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Industrial Hemp Agronomy & Utilization Study
A 2023 study entitled "Industrial Hemp (Cannabis sativa L.) Agronomy and Utilization: A Review" that was published in the journal Agronomy examined the "historic and recent industrial hemp (grain and fiber) literature, with a focus on hemp agronomy and utilization."
"For the majority of its existence, hemp has been viewed primarily as a fiber plant, significantly less as a psychoactive plant, and to a lesser degree as an oilseed crop," reported the researchers.
"The study reported that hemp offers a number of benefits, including agronomical, ecological, and pharmaceutical properties."
The study reported that hemp offers a number of benefits, including agronomical, ecological, and pharmaceutical properties and that it is a "useful raw material for a variety of conventional (fiber, food, oil, medicine) and advanced industrial products."
Hemp's Geographical Origin
The study reported that the geographic origin of hemp is a wide region in Central, East, and South Asia. From there, the botanical species spread to all temperate regions in the world. It is believed that the plant spread via being moved by streams, birds, and mammals (including humans).
"Palynological research indicates the presence of hemp in East Asia from about 7000 BCE in Japan to 4500 BCE in China," reported the scientists. They noted that hemp came to Europe via northern and southern routes and its cultivation became common after 500 BCE. In 1545, hemp was introduced to South America (now Chile). It wasn't until 1606 that hemp entered North America (via Port Royal in Acadia, Canada).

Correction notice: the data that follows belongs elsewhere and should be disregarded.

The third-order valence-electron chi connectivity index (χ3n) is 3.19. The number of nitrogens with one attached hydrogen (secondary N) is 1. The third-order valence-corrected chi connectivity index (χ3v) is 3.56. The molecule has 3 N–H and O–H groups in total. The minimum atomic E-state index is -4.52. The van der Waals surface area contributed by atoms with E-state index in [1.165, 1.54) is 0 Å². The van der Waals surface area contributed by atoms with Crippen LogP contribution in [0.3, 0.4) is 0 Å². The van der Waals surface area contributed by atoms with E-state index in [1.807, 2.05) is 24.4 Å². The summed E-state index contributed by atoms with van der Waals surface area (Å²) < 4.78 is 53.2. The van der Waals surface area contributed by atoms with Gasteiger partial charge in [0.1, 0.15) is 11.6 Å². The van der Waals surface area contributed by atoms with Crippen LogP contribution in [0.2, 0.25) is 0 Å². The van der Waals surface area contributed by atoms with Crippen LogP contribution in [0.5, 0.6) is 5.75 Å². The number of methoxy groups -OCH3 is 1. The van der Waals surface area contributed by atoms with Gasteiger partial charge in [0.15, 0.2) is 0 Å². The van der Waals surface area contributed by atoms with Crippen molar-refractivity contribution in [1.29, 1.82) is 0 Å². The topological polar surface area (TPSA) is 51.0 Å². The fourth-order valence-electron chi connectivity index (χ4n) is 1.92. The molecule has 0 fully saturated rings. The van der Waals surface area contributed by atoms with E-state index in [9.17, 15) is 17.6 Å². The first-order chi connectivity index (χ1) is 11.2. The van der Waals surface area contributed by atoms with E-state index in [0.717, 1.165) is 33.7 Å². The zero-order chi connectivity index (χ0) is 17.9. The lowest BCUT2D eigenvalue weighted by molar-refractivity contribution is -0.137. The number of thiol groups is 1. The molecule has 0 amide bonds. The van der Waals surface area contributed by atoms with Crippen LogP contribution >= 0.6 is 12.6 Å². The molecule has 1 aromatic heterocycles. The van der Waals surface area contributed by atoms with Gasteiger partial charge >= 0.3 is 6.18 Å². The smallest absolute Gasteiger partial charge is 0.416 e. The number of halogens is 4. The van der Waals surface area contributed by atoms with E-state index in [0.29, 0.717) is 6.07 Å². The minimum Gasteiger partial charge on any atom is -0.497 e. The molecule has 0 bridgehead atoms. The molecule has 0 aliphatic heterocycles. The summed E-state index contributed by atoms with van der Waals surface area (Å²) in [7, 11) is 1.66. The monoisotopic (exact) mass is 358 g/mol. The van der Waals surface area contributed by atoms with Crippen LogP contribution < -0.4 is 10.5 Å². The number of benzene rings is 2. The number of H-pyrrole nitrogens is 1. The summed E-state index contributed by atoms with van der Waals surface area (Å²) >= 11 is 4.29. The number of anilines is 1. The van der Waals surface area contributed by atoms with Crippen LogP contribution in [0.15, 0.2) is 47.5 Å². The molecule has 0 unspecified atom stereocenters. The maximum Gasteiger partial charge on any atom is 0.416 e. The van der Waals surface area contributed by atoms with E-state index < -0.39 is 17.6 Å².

Hemp oil, sometimes called hemp essential oil, is derived from hemp plants and contains "numerous volatile chemicals, primarily monoterpenes, sesquiterpenes, and other terpenoid-like molecules which can be separated by distillation." Among these are the common terpenes beta-caryophyllene, humulene, limonene, myrcene, pinene, and terpinolene. The study explained that these chemical compounds are used by a variety of industries, including cosmetics, food and beverage, aromatherapy, and the perfume industry.
"Hemp can be used to produce a wide range of fibers, including textiles, paper, construction materials, animal bedding, ropes, mulch, and biomass for energy, heat, and fuel."
The study reported that hemp can be used to produce a wide range of fibers and grains. These include textiles, paper, construction materials, animal bedding, ropes, mulch, and biomass for energy, heat, and fuel.
Henry Ford & Hemp Biofuel
The study's authors noted that Henry Ford, the automotive executive, first used hemp to produce biofuels in 1941. "Ford was the first one to invent a machine powered by this biofuel," reported the scientists. According to the researchers, biofuels derived from hemp are among "the most efficient instruments for diminishing reliance on imported oil and lowering emissions of greenhouse gases."